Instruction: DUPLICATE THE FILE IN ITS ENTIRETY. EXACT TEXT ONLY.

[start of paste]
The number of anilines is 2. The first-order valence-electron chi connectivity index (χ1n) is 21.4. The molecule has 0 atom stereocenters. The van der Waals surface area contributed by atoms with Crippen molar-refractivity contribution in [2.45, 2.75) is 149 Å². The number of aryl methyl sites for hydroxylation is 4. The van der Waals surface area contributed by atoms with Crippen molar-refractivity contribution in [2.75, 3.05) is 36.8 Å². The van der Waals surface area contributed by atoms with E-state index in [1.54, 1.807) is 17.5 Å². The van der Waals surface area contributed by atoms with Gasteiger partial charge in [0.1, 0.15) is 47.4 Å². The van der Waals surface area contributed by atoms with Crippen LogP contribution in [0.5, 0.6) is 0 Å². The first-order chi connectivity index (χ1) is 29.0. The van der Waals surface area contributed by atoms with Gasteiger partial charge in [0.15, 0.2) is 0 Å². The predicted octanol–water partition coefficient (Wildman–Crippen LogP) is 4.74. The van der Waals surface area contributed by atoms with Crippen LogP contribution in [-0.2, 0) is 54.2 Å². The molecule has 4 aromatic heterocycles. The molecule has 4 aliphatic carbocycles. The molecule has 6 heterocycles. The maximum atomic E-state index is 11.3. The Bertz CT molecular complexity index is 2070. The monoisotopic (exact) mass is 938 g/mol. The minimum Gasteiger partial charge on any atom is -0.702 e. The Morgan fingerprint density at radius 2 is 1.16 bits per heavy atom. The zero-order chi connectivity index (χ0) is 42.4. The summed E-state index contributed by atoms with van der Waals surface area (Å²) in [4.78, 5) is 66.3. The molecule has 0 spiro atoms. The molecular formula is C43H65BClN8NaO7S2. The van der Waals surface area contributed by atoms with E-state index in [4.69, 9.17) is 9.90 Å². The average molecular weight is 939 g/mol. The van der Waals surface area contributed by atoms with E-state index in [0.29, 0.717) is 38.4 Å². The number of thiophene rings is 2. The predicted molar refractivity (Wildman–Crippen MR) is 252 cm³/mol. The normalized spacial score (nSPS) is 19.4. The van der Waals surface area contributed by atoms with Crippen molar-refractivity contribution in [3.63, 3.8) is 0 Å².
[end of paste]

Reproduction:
The number of anilines is 2. The first-order valence-electron chi connectivity index (χ1n) is 21.4. The molecule has 0 atom stereocenters. The van der Waals surface area contributed by atoms with Crippen molar-refractivity contribution in [2.45, 2.75) is 149 Å². The number of aryl methyl sites for hydroxylation is 4. The van der Waals surface area contributed by atoms with Crippen molar-refractivity contribution in [2.75, 3.05) is 36.8 Å². The van der Waals surface area contributed by atoms with E-state index in [1.54, 1.807) is 17.5 Å². The van der Waals surface area contributed by atoms with Gasteiger partial charge in [0.1, 0.15) is 47.4 Å². The van der Waals surface area contributed by atoms with Crippen LogP contribution in [0.5, 0.6) is 0 Å². The first-order chi connectivity index (χ1) is 29.0. The van der Waals surface area contributed by atoms with Gasteiger partial charge in [0.15, 0.2) is 0 Å². The predicted octanol–water partition coefficient (Wildman–Crippen LogP) is 4.74. The van der Waals surface area contributed by atoms with Crippen LogP contribution in [-0.2, 0) is 54.2 Å². The molecule has 4 aromatic heterocycles. The molecule has 4 aliphatic carbocycles. The molecule has 6 heterocycles. The maximum atomic E-state index is 11.3. The Bertz CT molecular complexity index is 2070. The monoisotopic (exact) mass is 938 g/mol. The minimum Gasteiger partial charge on any atom is -0.702 e. The Morgan fingerprint density at radius 2 is 1.16 bits per heavy atom. The zero-order chi connectivity index (χ0) is 42.4. The summed E-state index contributed by atoms with van der Waals surface area (Å²) in [4.78, 5) is 66.3. The molecule has 0 spiro atoms. The molecular formula is C43H65BClN8NaO7S2. The van der Waals surface area contributed by atoms with E-state index in [4.69, 9.17) is 9.90 Å². The average molecular weight is 939 g/mol. The van der Waals surface area contributed by atoms with E-state index in [0.29, 0.717) is 38.4 Å². The number of thiophene rings is 2. The predicted molar refractivity (Wildman–Crippen MR) is 252 cm³/mol. The normalized spacial score (nSPS) is 19.4. The van der Waals surface area contributed by atoms with Crippen molar-refractivity contribution in [3.63, 3.8) is 0 Å².